The story behind the guy in “Festival Express”
In an earlier post I described our experience seeing the film “Festival Express.” Today the Globe and Mail has a profile of Ken Walker, the person who put the who concert experience together back in 1970, and who has had a troubled but very interesting life.
These experiences include, in no particular order, jail time in the United States for allegedly facilitating gun smuggling into South America; a personal lecture from Jerry Garcia (Jerry Garcia!) on the dangers of drugs; speculation in pork bellies, sulphur, gold and wheat; buying up singer Nana Mouskouri’s North American contract; a bust for illegal possession of narcotics in 1971; and organizing one of the most glorious failures in the history of rock ‘n’ roll, 1970’s trans-Canada Festival Express.
Somewhere in there — in the fall of 1998, to be precise — Walker tried to kill himself by jamming a Second World War-vintage .38-calibre pistol owned by his jeweller father into his mouth, and pulling the trigger as two astonished police constables watched. The bullet blew through the top of his skull and into the ceiling of the basement family room of what was then his Richmond Hill, Ont., home.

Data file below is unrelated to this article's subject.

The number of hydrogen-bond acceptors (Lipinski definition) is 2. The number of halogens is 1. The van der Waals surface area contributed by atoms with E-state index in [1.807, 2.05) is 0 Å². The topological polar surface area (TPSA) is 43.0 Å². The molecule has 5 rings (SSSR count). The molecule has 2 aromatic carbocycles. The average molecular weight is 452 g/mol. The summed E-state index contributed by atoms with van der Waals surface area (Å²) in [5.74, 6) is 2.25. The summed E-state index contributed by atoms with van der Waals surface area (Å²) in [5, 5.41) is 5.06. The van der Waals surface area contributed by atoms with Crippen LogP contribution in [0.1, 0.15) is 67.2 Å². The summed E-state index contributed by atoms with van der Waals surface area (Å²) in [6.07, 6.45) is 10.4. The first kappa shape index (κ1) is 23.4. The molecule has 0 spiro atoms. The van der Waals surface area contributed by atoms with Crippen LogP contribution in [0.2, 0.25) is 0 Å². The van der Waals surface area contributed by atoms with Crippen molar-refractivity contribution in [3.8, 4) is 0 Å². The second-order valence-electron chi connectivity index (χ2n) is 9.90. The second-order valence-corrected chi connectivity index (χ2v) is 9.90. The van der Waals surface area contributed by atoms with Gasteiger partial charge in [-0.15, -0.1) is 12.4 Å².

Amazingly, it didn’t kill him. It put him in a coma for a month, removed a chunk from the right side of his brain, and left a still-noticeable dent in the skin of his skull. But it didn’t kill him. And that is why, when his seizures are in abeyance, and the 17 pills he takes every 24 hours are working just fine, Walker is able to spend some of his days reminiscing about his pivotal role in Festival Express, the memories fuelled by seemingly bottomless cups of coffee and one Player’s Light after another held between stubby, nicotine-stained fingers.
It’s a role that is going to get renewed scrutiny with the release of the much-delayed documentary chronicling the legendary high times, also called Festival Express. “I fooled them all,” says Walker with a mordant chuckle as he settles into a booth in the dark smoking room of a restaurant, near his cramped north Toronto apartment, that he visits several times a week.